Global live seafood trade is barely regulated even though it could be a significant conservation threat. New research shows that “fresh” shellfish sold in markets are still alive enough to feed—and so presumably to spawn. This suggests that the seafood trade could spread invasive nonnative marine species around the world.
It wouldn’t take much. “Introduced species can spread throughout entire ecosystems and across biogeographical regions from a few individuals released at single sites,” say John Chapman and Todd Miller of Oregon State University’s Hatfield Marine Science Center in Newport, and Eugene Coan of the California Academy of Sciences in San Francisco in the October 2003 issue of Conservation Biology.
While some of the nonnative species sold in Pacific Northwest markets are already established or cultured in local waters, many are not. “Their unplanned, unsanctioned introductions should be controlled or avoided,” say the researchers. The live seafood trade is already implicated in a number of devastating introductions of nonnative marine species, including green crabs and Chinese mitten crabs into northeast Pacific waters.
Chapman and his colleagues focused on trade in clams, mussels, and oysters. These bivalves can survive out of water for more than two weeks when refrigerated and are usually mature when sold. This means that “fresh” bivalves sold at markets might be able to spawn if returned to marine waters.
To test whether the live seafood trade could indeed spread nonnative bivalves, the researchers assessed whether three nonnative species sold in Pacific Northwest markets were still alive enough to feed a day after being returned to seawater. Spawning can be triggered by eating, stress, or sudden temperature changes. Two of the species, Manila clams (Tapes philip-pinarum) and Pacific oysters (Crassostrea gigas), are already established in Pacific Northwest waters but one, the ocean quahog (Arctica islandica) is not.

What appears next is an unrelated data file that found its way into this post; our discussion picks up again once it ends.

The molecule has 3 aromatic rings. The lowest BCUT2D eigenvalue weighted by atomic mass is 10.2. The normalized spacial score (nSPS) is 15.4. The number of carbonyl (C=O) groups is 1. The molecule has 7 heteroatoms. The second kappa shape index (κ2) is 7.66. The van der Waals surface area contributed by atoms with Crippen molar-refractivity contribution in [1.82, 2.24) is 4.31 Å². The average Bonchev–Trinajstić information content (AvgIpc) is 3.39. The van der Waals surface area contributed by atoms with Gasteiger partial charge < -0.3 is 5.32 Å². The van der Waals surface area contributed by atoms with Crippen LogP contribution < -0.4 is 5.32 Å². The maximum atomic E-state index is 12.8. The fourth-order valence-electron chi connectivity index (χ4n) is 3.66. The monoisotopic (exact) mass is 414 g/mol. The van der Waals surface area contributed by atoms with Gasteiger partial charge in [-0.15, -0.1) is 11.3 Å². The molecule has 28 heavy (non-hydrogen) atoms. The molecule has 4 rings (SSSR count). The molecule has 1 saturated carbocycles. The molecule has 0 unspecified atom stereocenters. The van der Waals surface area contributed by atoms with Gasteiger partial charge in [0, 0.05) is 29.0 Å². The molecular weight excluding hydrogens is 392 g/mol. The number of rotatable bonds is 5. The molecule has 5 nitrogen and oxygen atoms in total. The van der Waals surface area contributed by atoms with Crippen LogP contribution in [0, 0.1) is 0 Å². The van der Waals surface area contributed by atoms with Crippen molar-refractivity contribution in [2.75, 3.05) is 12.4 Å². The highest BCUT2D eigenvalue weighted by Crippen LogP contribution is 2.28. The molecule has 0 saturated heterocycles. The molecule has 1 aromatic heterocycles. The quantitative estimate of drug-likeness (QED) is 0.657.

The researchers found that nearly as many ocean quahogs survived in the short-term as the two species already established in Pacific Northwest waters (89 percent vs. 90 percent and 100 percent, for ocean quahogs, Manila clams, and Pacific oysters, respectively). “If released, [ocean quahogs] could potentially spawn and become a threat somewhere in the northeast Pacific Ocean,” caution Chapman and his colleagues.
Without regulation, the trade will almost certainly lead to even more species invasions.
Chapman, J.W., T.W. Miller, and E.V. Coan. 2003. Live seafood species as recipes for invasion. Conservation Biology 17(5):1386-1395.
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